Want to understand what it means to be an artist, what the creative process is like? Look at how Red Lotus restaurant turned out. It was new and improved, pretty much reinvented, before it ever opened.
In fact, the carefully conceived menu fell by the wayside during three exhilarating and experimental nights in the kitchen just before the opening.
Billy Ngo, the celebrated owner and sushi chef at Kru, originally had a vision to open a simple, affordable Asian fusion restaurant with a dim sum sensibility a short walk up J Street.
Ngo (pronounced "no"), who recently turned 29, has made a name for himself in the past five years. He is a creative presence on the local food scene, admired by other chefs for a willingness to seek out all kinds of culinary experiences, push boundaries, compel people to look at a cuisine in new ways and, most important, take risks.
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Each year, he travels to New York to see what the best and most daring eateries are doing. In Sacramento, he stops in at dives and delves into the cooking. In China, he samples everything from street food to world-class fare. He reads, he watches, he asks, he listens, all with the idea of absorbing knowledge and letting it mix with what he is all about.
When the large, visually striking restaurant space became available in early 2010 after the short-lived G.V. Hurley fizzled out, Ngo got the keys and zeroed in on his ideas. He thought about the menu, wrote it all down. On paper, everything looked solid.
Then he and his cooking staff went into the new kitchen and lit the burners. It was a week before Red Lotus would open. The pressure was on. They started to cook, tweak, explore, experiment – ingredients, flavors, combinations. It was sizzle, smoke and aromas galore from 5 p.m. to 3 a.m., three nights running. There were no customers, thus no pressure to sell anything or tone anything down. They were cooking for one another, to satisfy their desire to be new and exciting and essential.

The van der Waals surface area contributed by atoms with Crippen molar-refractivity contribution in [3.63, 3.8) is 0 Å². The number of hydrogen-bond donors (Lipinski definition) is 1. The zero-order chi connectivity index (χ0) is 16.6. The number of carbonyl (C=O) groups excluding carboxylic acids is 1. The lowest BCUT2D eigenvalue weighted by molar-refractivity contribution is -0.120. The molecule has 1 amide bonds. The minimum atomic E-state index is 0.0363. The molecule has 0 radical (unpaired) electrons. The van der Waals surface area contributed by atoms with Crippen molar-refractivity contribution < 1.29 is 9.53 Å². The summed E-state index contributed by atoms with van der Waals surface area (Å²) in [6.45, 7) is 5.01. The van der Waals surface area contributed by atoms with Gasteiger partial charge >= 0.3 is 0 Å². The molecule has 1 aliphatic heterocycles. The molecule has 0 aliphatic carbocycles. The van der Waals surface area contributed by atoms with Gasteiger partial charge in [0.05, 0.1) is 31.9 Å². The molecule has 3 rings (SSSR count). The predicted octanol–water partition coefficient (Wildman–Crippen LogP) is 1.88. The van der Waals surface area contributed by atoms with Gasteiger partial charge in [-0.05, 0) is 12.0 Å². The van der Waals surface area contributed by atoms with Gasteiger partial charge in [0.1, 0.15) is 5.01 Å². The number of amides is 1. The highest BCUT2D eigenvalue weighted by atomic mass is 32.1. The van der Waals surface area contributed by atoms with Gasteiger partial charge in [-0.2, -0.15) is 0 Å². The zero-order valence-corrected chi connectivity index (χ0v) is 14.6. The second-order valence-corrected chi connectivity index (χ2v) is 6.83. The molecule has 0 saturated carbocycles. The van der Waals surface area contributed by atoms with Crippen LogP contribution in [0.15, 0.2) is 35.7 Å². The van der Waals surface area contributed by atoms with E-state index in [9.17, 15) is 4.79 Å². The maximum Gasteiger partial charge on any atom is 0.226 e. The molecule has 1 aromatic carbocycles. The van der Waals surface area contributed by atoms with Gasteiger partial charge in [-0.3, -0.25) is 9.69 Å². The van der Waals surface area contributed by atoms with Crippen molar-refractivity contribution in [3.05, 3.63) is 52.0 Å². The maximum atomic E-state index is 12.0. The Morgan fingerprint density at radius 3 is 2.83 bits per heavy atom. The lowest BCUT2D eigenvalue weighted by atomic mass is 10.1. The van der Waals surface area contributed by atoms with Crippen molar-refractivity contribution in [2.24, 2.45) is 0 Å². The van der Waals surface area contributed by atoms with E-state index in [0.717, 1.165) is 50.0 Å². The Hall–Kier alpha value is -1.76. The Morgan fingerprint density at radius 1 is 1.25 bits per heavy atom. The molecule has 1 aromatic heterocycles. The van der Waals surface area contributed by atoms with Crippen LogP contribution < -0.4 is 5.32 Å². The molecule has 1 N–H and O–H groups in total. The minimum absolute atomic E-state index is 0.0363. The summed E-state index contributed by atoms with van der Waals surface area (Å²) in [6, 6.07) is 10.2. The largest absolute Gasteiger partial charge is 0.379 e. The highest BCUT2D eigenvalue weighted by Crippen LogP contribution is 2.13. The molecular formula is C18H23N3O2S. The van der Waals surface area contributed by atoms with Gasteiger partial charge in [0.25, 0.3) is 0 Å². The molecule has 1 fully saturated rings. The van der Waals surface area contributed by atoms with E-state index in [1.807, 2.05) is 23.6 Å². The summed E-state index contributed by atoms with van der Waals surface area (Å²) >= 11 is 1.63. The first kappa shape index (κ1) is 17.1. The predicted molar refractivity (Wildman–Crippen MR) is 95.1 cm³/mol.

That's creativity. Start with an idea, create chaos, pretty much destroy the original concept – and wind up in a new place.
This is why many find this new restaurant exciting and others find it confusing, even inauthentic. Ngo isn't trying to redo what's been done. He's not seeking to adhere to tradition. Red Lotus isn't a museum. It's a place for him to share what comes from his mind, his heart, his soul.
"It was going to be a casual restaurant – real casual, real simple. Simple dumplings, noodles, that kind of thing," Ngo said. "But then I couldn't do it. Those three days changed everything."
Red Lotus opened slowly, with a limited menu and little fanfare, several weeks before the grand opening. It was in those first few days that we stopped in and had our first crack at the spicy, rich roasted bone marrow, the innovative silken tofu salad with multiple seasonings and textures, the simple fried rice with superb and subtle Wagyu beef.
Red Lotus these days is in full swing and is an obvious hit, with a sophisticated ambience, intelligent and attentive service, and a compact but eclectic menu unlike anything else around.
If you're a timid eater, stick with the dumplings, pot stickers and chow mein with shrimp or chicken. You'll still enjoy the flavors and have fun in the space, which features rustic brick inner walls juxtaposed with sleek modern décor.